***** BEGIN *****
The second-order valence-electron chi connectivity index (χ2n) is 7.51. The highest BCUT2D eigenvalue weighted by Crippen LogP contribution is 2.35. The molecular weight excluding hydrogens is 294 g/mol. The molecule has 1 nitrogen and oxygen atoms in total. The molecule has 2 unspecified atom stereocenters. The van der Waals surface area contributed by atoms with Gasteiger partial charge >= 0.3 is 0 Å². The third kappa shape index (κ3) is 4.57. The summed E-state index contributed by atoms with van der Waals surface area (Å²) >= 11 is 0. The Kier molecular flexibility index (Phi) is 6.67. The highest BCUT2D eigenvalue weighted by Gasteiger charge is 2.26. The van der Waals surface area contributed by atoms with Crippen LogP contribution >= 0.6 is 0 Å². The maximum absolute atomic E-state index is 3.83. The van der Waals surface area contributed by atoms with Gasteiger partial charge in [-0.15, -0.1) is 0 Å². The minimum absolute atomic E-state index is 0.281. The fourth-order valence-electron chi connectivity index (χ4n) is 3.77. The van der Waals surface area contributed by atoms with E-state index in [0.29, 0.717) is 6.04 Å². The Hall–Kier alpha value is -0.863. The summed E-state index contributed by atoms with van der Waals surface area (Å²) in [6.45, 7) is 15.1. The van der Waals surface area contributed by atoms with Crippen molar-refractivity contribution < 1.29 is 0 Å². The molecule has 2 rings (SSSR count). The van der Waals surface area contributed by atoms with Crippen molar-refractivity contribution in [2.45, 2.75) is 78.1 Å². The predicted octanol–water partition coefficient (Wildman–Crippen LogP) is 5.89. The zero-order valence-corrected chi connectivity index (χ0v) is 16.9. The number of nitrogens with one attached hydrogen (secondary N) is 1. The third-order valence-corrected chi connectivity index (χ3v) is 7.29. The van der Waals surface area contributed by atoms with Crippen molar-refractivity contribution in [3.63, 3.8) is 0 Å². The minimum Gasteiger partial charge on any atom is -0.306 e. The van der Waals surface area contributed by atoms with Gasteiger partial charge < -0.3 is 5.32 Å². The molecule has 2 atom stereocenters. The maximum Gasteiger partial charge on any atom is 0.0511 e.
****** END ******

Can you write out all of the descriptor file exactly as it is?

The second-order valence-electron chi connectivity index (χ2n) is 7.51. The highest BCUT2D eigenvalue weighted by Crippen LogP contribution is 2.35. The molecular weight excluding hydrogens is 294 g/mol. The molecule has 1 nitrogen and oxygen atoms in total. The molecule has 2 unspecified atom stereocenters. The van der Waals surface area contributed by atoms with Gasteiger partial charge >= 0.3 is 0 Å². The third kappa shape index (κ3) is 4.57. The summed E-state index contributed by atoms with van der Waals surface area (Å²) >= 11 is 0. The Kier molecular flexibility index (Phi) is 6.67. The highest BCUT2D eigenvalue weighted by Gasteiger charge is 2.26. The van der Waals surface area contributed by atoms with Crippen LogP contribution >= 0.6 is 0 Å². The maximum absolute atomic E-state index is 3.83. The van der Waals surface area contributed by atoms with Gasteiger partial charge in [-0.15, -0.1) is 0 Å². The minimum absolute atomic E-state index is 0.281. The fourth-order valence-electron chi connectivity index (χ4n) is 3.77. The van der Waals surface area contributed by atoms with E-state index in [0.29, 0.717) is 6.04 Å². The Hall–Kier alpha value is -0.863. The summed E-state index contributed by atoms with van der Waals surface area (Å²) in [6.45, 7) is 15.1. The van der Waals surface area contributed by atoms with Crippen molar-refractivity contribution < 1.29 is 0 Å². The molecule has 2 rings (SSSR count). The van der Waals surface area contributed by atoms with Crippen molar-refractivity contribution in [2.45, 2.75) is 78.1 Å². The predicted octanol–water partition coefficient (Wildman–Crippen LogP) is 5.89. The zero-order valence-corrected chi connectivity index (χ0v) is 16.9. The number of nitrogens with one attached hydrogen (secondary N) is 1. The third-order valence-corrected chi connectivity index (χ3v) is 7.29. The van der Waals surface area contributed by atoms with Crippen molar-refractivity contribution in [3.63, 3.8) is 0 Å². The minimum Gasteiger partial charge on any atom is -0.306 e. The van der Waals surface area contributed by atoms with Gasteiger partial charge < -0.3 is 5.32 Å². The molecule has 2 atom stereocenters. The maximum Gasteiger partial charge on any atom is 0.0511 e.